Laughing reduces stress, lowers blood pressure, can help us look younger and even live longer according to the experts, discovers Christine Fieldhouse
Remember the last time you had a really good laugh? A time when you thought your ribs might crack, tears rolled down your face, you gasped to draw breath, and, no matter how hard you tried, you just couldn’t stop? And if you managed to keep a straight face for a nano-second, you creased up again straight away?
For many of us, embroiled in the day-to-day seriousness of modern life, with jobs to do, homes to run and people to talk to, fits of laughter like that are few and far between. But when we have an attack of the giggles, once we’ve regained our composure, life seems easier, worries evaporate and we’re kinder and more compassionate.
But laughing is seriously good for us. So much so that there’s even a day to focus on it every year – World Laughter Day. Created in 1998 by Indian physician Dr Madan Kataria, the founder of laughter yoga, it’s celebrated in more than 70 countries across the world every year on the first Sunday of May.
Dr. Kataria was inspired to start the laughter yoga movement after the discovery that a person’s facial expressions can have an effect on their emotions. Now, on the day itself, people gather around the word in public places with the sole purpose of laughing. Its main aim is to build global friendship through laughter.
No Laughing Matter
So why is laughter in such short supply that it needs its own day? Shouldn’t it be as natural as waking up in a morning and breathing?
According to experts, we’ve lost the knack. Somewhere between being a child and growing up, with a job to do, and responsibilities to face, we lost sight of our playful side. But the good news is, it’s still inside us somewhere. We just need to coax it out.
‘In today’s world, laughter is becoming rarer,’ says business and life strategist Sami Toussi. ‘Many of us have lost the child-like ability to see beauty in little things. When we were young, we had beautiful dreams and great goals. We had few responsibilities, apart from school, friends and homework.
‘And then, real life kicked in. We found a job, but maybe we weren’t all that happy, and maybe we didn’t earn enough. Realising life isn’t as it “should be”, we’re left with unfulfilled expectations and broken dreams.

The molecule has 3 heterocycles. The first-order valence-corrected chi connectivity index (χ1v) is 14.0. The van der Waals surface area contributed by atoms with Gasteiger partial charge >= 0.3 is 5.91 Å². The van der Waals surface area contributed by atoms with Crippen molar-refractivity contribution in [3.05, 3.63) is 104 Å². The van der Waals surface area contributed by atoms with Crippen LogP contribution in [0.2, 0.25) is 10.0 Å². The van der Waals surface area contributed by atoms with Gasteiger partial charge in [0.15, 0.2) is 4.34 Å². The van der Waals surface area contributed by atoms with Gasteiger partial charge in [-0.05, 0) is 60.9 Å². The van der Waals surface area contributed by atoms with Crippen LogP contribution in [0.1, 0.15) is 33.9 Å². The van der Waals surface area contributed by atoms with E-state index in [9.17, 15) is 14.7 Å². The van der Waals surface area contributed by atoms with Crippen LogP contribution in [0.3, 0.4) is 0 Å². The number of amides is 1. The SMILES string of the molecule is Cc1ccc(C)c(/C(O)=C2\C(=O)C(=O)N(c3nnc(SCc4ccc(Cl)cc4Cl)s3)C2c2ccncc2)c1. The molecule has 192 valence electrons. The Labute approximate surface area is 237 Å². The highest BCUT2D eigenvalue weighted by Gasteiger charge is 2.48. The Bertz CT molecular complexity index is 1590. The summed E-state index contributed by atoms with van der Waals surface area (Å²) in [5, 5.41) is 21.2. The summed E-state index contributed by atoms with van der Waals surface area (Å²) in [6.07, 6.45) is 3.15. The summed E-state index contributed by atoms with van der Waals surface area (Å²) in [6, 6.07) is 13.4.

‘When you’re in that frame of mind, or when you’re faced with a crisis, it’s harder to laugh and express joy. The pandemic is a powerful example of a time when we felt stressed, anxious and fearful about the future.
‘People also feel guilt about being overtly happy. Most people tend to connect over negative experiences, as studies show that trauma bonds us. This is why you hear more conversations where people complain, than talk about how happy they are.’
So why is laughter good for us? After all, isn’t it just another way of showing a positive emotion?
‘Laughter is one among the best medicines for stress relief,’ Sami, who is based in Los Angeles and works with clients all over the world, continues. ‘It is also often said that those who laugh a lot live longer. Laughing produces happy chemicals in the body called endorphins, which work in the brain to give us an overall feeling of contentment.
‘When you laugh, all thought processes stop and no other thoughts enter your mind. This is a way of relieving stress, thus lowering blood pressure. According to a recent study done by cardiologists at the University of Maryland in the US, this can in turn indirectly reduce our risk of a heart attack and other serious health-related problems.
‘Laughter also creates a more youthful appearance. It strengthens your immune system, boosts mood, diminishes pain, and protects from the damaging effects of stress. Nothing works faster or more dependably to bring your mind and body back into balance than a good laugh. Humour lightens your burdens, inspires hope, connects you to others, and keeps you grounded, focused and alert. It also helps you release anger and forgive sooner.’
Motivational coach and speaker Phil Olley points out that laughter puts the brain in a positive state, encouraging the release of dopamine, the neurotransmitter linked with enjoyment, and the hormone oxytocin, which we produce when we hug or cuddle someone. And once we have those two on our side, the benefits keep on coming.
‘The whole body relaxes. Physical tension is released,’ says UK-based Phil, author of Reflections from the White Tunnel (FCM Publishing). ‘You can’t keep the muscles in your neck, shoulders and arms tense if you’re having a good belly laugh. It then sends signals to the mind from the physical self to say that you’re not stressed.’